In the spring of 1921, West Texas State Normal College historian Hattie M. Anderson founded the first professional historical association in the Texas Panhandle, the Panhandle-Plains Historical Society (PPHS). Inspired by what was then considered to be cutting-edge historical theory, Anderson and her colleagues set out to collect historical artifacts as well as to record interviews with the last of the Panhandle's generation of nineteenth-century pioneer ranchers, in order to ensure that local lessons of democracy, self-reliance, and rugged individualism be remembered by future generations. PPHS efforts at historical preservation were so successful that they culminated with the opening of the Panhandle-Plains Historical Museum in 1933, one of the first (and now, the biggest) history museums in the state. This presentation traces the early work of the PPHS from 1921 through U.S. entry into World War Two, in order to examine the role of western history and the preservation of historic artifacts in the shaping of regional identity in the Texas Panhandle.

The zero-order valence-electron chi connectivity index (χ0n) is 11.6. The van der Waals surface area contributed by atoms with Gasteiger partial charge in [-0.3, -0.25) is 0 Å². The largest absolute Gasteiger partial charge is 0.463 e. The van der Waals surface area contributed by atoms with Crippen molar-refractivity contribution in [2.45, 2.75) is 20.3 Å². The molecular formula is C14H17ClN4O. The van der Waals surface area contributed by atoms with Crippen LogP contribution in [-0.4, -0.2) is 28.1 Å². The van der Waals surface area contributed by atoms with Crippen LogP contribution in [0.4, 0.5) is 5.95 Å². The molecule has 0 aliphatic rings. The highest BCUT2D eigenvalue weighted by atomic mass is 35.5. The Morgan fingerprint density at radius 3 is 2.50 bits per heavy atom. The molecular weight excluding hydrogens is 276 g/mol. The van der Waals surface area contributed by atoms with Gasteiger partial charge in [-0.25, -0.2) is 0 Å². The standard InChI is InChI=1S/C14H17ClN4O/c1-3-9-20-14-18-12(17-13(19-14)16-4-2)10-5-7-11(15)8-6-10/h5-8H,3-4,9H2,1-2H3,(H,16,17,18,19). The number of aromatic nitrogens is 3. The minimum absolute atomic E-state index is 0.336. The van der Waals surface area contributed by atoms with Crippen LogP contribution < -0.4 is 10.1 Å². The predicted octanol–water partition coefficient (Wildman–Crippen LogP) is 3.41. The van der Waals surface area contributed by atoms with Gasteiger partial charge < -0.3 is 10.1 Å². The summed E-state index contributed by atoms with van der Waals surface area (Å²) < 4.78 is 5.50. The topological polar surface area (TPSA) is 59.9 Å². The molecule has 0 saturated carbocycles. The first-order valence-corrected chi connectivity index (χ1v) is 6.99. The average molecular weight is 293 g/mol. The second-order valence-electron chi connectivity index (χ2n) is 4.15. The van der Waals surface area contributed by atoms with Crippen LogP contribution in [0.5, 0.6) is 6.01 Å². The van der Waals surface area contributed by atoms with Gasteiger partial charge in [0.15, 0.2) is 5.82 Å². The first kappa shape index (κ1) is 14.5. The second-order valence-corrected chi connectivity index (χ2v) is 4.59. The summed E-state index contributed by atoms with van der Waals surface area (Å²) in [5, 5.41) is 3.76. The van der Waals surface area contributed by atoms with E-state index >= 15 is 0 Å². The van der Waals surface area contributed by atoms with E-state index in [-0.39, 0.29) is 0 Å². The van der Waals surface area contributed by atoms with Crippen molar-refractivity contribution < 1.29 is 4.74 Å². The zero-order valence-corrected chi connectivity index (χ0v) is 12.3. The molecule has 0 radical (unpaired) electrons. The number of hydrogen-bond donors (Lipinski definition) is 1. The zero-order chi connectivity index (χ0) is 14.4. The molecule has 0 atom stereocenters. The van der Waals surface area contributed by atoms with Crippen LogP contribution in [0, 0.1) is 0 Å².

Meet Tim Bowman
Tim Bowman is professor of history and head of the Department of History at West Texas A&M University in Canyon, Texas. He is the author of Blood Oranges: Colonialism and Agriculture in the South Texas Borderlands (Texas A&M University Press, 2016), and You Will Never Be One of Us: A Teacher, a Texas Town, and the Rural Roots of Radical Conservatism (University of Oklahoma Press, 2022), and numerous articles and book chapters. He is co-author, with Marty Kuhlman, of a forthcoming book, tentatively titled The People's Museum: A History of the PPHM, from which this presentation is based.